Review Summary: Now all the critics wanna hit it + shit-can how we did it...The Drug in Me Is You
, Falling in Reverse
's debut, is only three and a half years old. In the short time since that album came out, I have come upon many, many reasons people seem to have for hating frontman Ronnie Radke and the music he puts out (since, in essence, Falling in Reverse is less of a band than it is a carefully crafted vehicle for keeping Radke's brand alive in rock music). To put this another way, despite the (extremely rare) flashes of genuine, innovative musicianship that flare up across Falling in Reverse's three album discography, this is simply not
one of those bands that could continue with another lead vocalist. *winks*
With this in mind, I do think most of Radke's harshest critics take the wrong approach to examining Falling in Reverse, and Just Like You
, which has been dubbed the spiritual successor to Escape the Fate
's 2006 debut Dying Is Your Latest Fashion
(hereinafter, "DILF"), presents an opportunity to level-set. DILF, oft-referenced in rose-tint as a source of nostalgia for those who were around to witness that particular album's chaotic aftermath, represents the origin of whatever credibility Radke has in this music scene, so calling reference to it so prominently (two songs on Just Like You
are "sequels" to songs on DILF^) is either a relatively serious reputational claim to stake, or it's just marketing bullshit.
By way of context: The Drug in Me Is You
is thematically an entire album (less a song or two) of Radke making fun of his shitty former bandmates and the vocalist who replaced him. When that began to get tiring, Fashionably Late
felt like an attempt to draw on the few non-ETF elements of the band's debut by doubling-down on the irreverence.
The kicker here is that really any of the band's albums are fine successors in their own right (because the standard isn't actually as high as we've been led to believe). Just like DILF, each of Falling in Reverse's three albums are mostly forgettable, save for a few tracks that somehow get it right. And, just like on DILF, when Radke and four-time collaborator Elvis "Dumervil" Baskette do get it right, the outcome is nailed into your skull so prominently that all of the extraneous, maybe even well-grounded reasons for hating this shit melt away:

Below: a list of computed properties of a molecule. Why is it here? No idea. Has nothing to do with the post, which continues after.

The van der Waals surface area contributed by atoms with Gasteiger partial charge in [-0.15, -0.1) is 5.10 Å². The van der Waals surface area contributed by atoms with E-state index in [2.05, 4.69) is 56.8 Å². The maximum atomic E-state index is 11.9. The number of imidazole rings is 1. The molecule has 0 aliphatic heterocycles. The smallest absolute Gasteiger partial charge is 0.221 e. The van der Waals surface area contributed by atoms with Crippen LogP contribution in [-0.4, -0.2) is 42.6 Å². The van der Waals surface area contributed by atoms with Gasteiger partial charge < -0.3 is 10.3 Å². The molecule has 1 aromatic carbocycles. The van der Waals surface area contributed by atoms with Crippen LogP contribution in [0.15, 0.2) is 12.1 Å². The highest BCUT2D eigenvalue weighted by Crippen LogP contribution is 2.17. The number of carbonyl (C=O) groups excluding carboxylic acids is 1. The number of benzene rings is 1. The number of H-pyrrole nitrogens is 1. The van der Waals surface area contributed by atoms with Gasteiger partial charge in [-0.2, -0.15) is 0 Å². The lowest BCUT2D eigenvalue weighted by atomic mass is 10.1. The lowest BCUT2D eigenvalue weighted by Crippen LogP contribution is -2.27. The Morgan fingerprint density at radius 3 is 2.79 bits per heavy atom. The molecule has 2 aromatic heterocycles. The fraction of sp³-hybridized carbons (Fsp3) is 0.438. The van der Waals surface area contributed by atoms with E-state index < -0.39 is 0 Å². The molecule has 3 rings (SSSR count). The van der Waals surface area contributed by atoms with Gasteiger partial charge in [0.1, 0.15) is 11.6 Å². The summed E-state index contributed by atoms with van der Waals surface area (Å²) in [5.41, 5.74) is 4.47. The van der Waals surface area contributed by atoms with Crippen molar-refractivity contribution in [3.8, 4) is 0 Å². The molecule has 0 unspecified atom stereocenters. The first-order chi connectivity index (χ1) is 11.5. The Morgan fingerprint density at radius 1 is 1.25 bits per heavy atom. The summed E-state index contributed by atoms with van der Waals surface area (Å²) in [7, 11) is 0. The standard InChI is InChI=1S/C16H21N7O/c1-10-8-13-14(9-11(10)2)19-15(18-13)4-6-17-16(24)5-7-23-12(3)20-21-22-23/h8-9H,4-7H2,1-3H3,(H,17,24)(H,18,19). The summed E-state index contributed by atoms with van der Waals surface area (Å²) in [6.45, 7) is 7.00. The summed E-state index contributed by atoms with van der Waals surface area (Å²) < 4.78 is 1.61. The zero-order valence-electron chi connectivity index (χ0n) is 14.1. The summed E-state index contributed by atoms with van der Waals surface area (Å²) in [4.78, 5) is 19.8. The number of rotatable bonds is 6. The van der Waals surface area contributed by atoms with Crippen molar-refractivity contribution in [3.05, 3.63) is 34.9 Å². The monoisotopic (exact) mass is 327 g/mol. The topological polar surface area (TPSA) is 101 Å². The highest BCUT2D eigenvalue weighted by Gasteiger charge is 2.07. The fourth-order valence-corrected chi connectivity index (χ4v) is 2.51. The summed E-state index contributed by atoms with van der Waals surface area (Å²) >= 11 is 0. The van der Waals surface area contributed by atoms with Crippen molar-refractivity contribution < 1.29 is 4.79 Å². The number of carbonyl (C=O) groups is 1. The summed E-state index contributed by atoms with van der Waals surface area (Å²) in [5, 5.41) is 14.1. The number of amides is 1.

"There's No Sympathy for the Dead"
"Raised by Wolves"
So where are these moments on Just Like You
? Lead single "God, If You Are Above…" is certainly the front-runner in my eyes. The song's fast pace provides the perfect showcase for Radke's vocal style, which feels very well-embedded here (among a ton of other noise layered on top of it). The value of a voice like his lies in its character, not its power. It's not one that stands well on its own, and frankly it doesn't need to; the best Falling in Reverse songs, with rare exception, are the ones where Ronnie sounds like he's struggling to keep up with the song's pace (the aforementioned "No Sympathy…" and "Raised by Wolves," along with the unabashedly fun "I'm Not a Vampire"), mainly because it showcases a range and cadence that ends up surprisingly effective. "Stay Away" and "Guillotine IV (The Final Chapter)" are both decent offerings in this respect, the harsh vocals on the latter notwithstanding. He's still not much of a screamer, which is why I kinda dug the rapping,^^ used here only in moderation (for an example, check out "Wait and See," a carbon-copy of "Alone" with a less-engaging lyrical themes).
The weakest songs on the album are, again, easily written-off as the band falling into familiar traps. "Sexy Drug" and "Just Like You" are both grating and embarrassing in the same way that "Bad Girls Club" and "Pick Up the Phone" were. "Brother," clearly a very personal exercise for Radke (or as personal as a song on this sort of release can be), falls flat in spectacular fashion. "Get Me Out" is... o.m.g., it's so bad lol.
Dying is Your Latest Fashion came out around eight and a half years ago. In the time since then, we've gotten six albums from an astonishing twenty-four (24!)^^^ different band members recording and releasing music under either Escape the Fate or Falling in Reverse. With the bands occupying this space constantly turning over (the names on the billing change but the Warped Tour venues stay the same) there's something to be said for notoriety. Personally, I find myself rooting for Radke. There is something compelling about the whole narrative of his career. I liked the catharsis underlying The Drug in Me is You
, and I can't not smirk when I hear the title track of Fashionably Late
. While it seems he has been burning through his DILF goodwill every day over the past three and a half years, I actually think he is doing something more important: He is fashioning himself into the "spiritual successor" of another polarizing, charismatic douchejuice frontman... one who similarly drew the ire of his critics and contemporaries alike, and one whose lyrics and delivery have been quoted for years, long after his listeners left behind the music that they dug in high school. He's basically Fred Durst for millennials.
"Guillotine IV (The Final Chapter)" is, as the title would suggest, the fourth "Guillotine" entry, with the preceding three appearing on Escape the Fate albums. "My Apocalypse II" appears on Just Like You
as a bonus track, and is a sequel to the song of the same name on Dying Is Your Latest Fashion
I would maintain that the best Radke rap happened on Deuce
's Nine Lives
("Nobody Likes Me")